South applied for the position of Director of Bands at Irving High School, and began teaching in Irving in 1970. At that time, private music instruction in the schools had not been allowed in Irving. The district had just hired Woody Schober to be the music supervisor and South, hoping that a change in policy might be possible, persuaded two private teachers from Turner to accompany him to Irving. Jerry Brumbaugh taught woodwinds and Joe Dixon taught brass. The need for private teachers grew, and soon the Irving district began to allow private lessons at the schools before, after, and during the school day. As a result, more Irving High students achieved the honor and joy of participating in All-State Band.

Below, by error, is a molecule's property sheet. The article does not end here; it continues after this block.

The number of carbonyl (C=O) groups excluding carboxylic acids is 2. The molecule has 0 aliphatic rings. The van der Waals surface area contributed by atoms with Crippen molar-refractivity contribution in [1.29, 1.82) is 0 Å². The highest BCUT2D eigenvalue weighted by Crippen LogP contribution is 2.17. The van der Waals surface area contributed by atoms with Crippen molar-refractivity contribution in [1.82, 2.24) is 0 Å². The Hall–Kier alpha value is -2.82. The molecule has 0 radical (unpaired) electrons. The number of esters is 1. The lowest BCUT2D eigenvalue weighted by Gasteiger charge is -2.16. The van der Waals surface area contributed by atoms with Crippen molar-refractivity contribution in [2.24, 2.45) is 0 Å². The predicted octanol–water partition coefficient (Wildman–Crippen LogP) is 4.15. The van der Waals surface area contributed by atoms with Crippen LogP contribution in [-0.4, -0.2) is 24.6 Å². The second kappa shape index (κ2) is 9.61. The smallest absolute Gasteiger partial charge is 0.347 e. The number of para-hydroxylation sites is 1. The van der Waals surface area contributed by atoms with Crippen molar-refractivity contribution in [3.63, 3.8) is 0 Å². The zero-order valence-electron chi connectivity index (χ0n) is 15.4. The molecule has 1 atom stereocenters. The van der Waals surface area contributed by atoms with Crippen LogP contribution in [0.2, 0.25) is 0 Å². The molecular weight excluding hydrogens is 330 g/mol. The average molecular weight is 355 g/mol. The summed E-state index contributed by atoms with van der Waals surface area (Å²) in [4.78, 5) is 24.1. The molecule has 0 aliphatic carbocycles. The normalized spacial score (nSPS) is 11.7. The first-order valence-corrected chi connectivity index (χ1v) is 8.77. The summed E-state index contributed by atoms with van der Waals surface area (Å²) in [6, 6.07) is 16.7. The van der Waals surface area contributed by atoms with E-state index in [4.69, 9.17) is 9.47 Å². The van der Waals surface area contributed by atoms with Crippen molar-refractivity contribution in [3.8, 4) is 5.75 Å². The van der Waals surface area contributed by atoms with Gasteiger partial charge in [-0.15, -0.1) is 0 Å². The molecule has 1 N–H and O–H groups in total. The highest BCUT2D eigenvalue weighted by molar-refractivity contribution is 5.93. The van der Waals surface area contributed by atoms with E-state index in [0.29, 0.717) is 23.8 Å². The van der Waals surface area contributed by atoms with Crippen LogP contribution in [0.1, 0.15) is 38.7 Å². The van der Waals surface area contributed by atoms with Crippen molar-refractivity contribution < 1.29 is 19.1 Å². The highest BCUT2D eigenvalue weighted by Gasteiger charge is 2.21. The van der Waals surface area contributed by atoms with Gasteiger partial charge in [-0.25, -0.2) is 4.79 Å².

Three years later in 1973, Glen Oliver, who had just completed student teaching at Irving High and graduated from North Texas State University, joined the faculty as Assistant Director of Bands.
When South came to Region III, he had no idea of the learning climate there. It soon became apparent that a high level of performance was expected and encouraged. The Region III band clinicians were often renowned conductors and teachers, and after Friday evening rehearsal the clinicians and directors would convene in a large hotel ballroom or meeting room for snacks, refreshments and conversation. The refreshments and snacks were provided by Cline Music Company and possibly others.